SES Conference Recap: San Jose, 2006

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Thursday, August 10, 2006
SES Conference Recap: San Jose, 2006

I am happy to report that I was fortunate enough to attend the 4-day Search Engine Strategies (SES) conference this past week - a conference dedicated to the search marketing industry. The conference was held in San Jose, and I had an absolute blast taking in the sights, and catching up with a few of my colleagues. All in all, it was a great conference.

The following are a few of my conference notes and key take-a-ways:

Day 1 Notes

The conference kicked off nice and early for me this morning as I needed to register, grab all the freebies that go along with antending, and get myself prepared for the upcoming sessions.

Searcher Behavior Research Update

My first session was the "Searcher Behavior Research Update", with speakers Bill Barnes, Rob Murray, David Williams, and Anne Frisbie. For the most part, this was a good session as the speakers highlighted their latest studies and findings regarding how searchers interact with search engines.

Robert Murray, President of iProspect, shared a couple of interesting statistics that I thought were worth mentioning. According to his research:

"62% of all Search Engine users never look past the 1st page of the SE results."

"90% of all Search Engine users never look past the 3rd page of the SE results."

This just goes to show how important top search engine placement is. Search users are no longer digging though the thousands upon thousands of search engine results to find a website (frankly... I'm not sure that they ever did). It seems that if the majority of searchers don't find what they're looking for by the 3rd page, they'll either enter a new query or try another search engine all together. Therefore, it becomes extremely important that website owners find their way to the top of the search engines, either organically or through paid-placement methods, for their desired keyword phrases.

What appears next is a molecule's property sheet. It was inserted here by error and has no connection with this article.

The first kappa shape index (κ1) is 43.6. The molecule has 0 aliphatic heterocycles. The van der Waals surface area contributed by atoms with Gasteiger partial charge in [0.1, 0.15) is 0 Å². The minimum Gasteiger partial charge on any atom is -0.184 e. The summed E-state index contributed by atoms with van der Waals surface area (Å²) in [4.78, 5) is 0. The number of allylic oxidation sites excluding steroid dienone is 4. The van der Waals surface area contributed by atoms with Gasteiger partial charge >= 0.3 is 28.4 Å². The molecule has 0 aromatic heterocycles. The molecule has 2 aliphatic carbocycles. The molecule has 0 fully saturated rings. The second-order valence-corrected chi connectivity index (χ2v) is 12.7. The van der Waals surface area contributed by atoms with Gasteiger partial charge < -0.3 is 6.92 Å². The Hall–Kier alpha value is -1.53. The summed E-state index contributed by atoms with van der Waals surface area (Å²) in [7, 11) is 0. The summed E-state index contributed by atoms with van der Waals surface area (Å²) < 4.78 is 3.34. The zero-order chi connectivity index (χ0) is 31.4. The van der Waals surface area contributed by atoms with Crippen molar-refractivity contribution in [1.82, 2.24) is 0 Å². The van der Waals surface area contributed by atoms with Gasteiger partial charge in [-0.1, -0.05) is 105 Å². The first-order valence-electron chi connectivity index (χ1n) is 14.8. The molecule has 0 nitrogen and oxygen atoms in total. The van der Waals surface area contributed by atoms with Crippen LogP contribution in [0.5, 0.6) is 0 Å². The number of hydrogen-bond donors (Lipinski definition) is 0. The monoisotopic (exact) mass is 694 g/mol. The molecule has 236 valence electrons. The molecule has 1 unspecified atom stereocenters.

Robert also mentioned that:

"41% of all Search Engine users will change their query or search engine if they can't find what their looking for after the 1st page of the SE Results."

"88% of all Search Engine users will change their query or search engine if they can't find what their looking for after the 3rd page of the SE results."

Which again, these statistics certainly say a lot about today's search users and their searching behaviors.

Leveraging Social Media

My second session was "Leveraging Social Media" and it focused primarily on how one can use media services like MySpace, YouTube, Friendster, and Flickr to deliver marketing messages without disrupting the diverse audience that exists within each area. Overall this was a pretty decent session and one that provided me with lots to look into and experiment with.

Google Sitemaps / Google Webmaster Central

At lunch I sat in on a Google Sitemaps / Google Webmaster Central session. That's right if you didn't already catch it elsewhere... Google announced that they are dropping the name "Sitemaps" and dubbed the service "Webmaster Central". Personally, I hate the name, but 'what are ya going do'. The lunch / session featured the "Webmaster Central" team as they walked through some of the program's new changes and updates.

SES Conference Recap: San Jose, 2006

My last session of the day was a jam-packed, standing-room-only "SEM Via Communities, Wikipedia & Tagging" session. This session featured the all-star line-up of Rand Fishkin, Neil Patel, Andy Hagans, Todd Malicoat, and Chris Pirillo. Together they discussed the many services and strategies that can be used to tap into links and search-driven traffic, such as Wikipedia, Digg, Flickr, and Technorati. "Kudos" goes out to these guys for putting on a very entertaining, and yet informative, session.

SES Conference Recap: San Jose, 2006

Day 2 Notes

Auditing Paid Listings & Click Fraud Issues

My day kicked off with the "Auditing Paid Listings & Click Fraud Issues" session, which happens to be one that I typically try and attend each time. The session covers how to spot abnormalities and follow-up with search engines if you should suspect a competitor or someone else is creating invalid clicks on your accounts. Personally speaking, this session is a great way to keep up with the latest on click-fraud class-action lawsuits, as well as what the engines are doing to combat malicious click activity.